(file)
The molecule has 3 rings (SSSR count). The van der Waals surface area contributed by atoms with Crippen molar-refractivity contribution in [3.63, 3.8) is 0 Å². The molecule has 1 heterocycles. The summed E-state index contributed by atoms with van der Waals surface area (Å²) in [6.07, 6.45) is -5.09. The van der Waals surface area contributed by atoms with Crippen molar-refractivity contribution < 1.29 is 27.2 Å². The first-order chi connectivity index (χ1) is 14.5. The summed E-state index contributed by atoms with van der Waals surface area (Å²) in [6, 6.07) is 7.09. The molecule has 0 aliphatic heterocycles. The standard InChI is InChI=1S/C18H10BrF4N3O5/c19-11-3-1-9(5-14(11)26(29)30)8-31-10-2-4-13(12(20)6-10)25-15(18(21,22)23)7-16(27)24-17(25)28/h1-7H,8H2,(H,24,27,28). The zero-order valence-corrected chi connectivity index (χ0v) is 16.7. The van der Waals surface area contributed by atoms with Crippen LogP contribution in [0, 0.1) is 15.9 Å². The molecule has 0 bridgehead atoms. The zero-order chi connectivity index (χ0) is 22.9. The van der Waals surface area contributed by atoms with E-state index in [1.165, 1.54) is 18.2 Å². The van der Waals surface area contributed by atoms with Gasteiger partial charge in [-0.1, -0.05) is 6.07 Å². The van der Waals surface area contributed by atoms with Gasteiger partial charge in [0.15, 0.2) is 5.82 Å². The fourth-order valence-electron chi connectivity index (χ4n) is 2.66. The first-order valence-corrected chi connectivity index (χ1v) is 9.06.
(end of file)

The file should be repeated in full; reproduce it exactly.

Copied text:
The molecule has 3 rings (SSSR count). The van der Waals surface area contributed by atoms with Crippen molar-refractivity contribution in [3.63, 3.8) is 0 Å². The molecule has 1 heterocycles. The summed E-state index contributed by atoms with van der Waals surface area (Å²) in [6.07, 6.45) is -5.09. The van der Waals surface area contributed by atoms with Crippen molar-refractivity contribution < 1.29 is 27.2 Å². The first-order chi connectivity index (χ1) is 14.5. The summed E-state index contributed by atoms with van der Waals surface area (Å²) in [6, 6.07) is 7.09. The molecule has 0 aliphatic heterocycles. The standard InChI is InChI=1S/C18H10BrF4N3O5/c19-11-3-1-9(5-14(11)26(29)30)8-31-10-2-4-13(12(20)6-10)25-15(18(21,22)23)7-16(27)24-17(25)28/h1-7H,8H2,(H,24,27,28). The zero-order valence-corrected chi connectivity index (χ0v) is 16.7. The van der Waals surface area contributed by atoms with Crippen LogP contribution in [0, 0.1) is 15.9 Å². The molecule has 0 bridgehead atoms. The zero-order chi connectivity index (χ0) is 22.9. The van der Waals surface area contributed by atoms with E-state index in [1.165, 1.54) is 18.2 Å². The van der Waals surface area contributed by atoms with Gasteiger partial charge in [-0.1, -0.05) is 6.07 Å². The van der Waals surface area contributed by atoms with Gasteiger partial charge in [0.15, 0.2) is 5.82 Å². The fourth-order valence-electron chi connectivity index (χ4n) is 2.66. The first-order valence-corrected chi connectivity index (χ1v) is 9.06.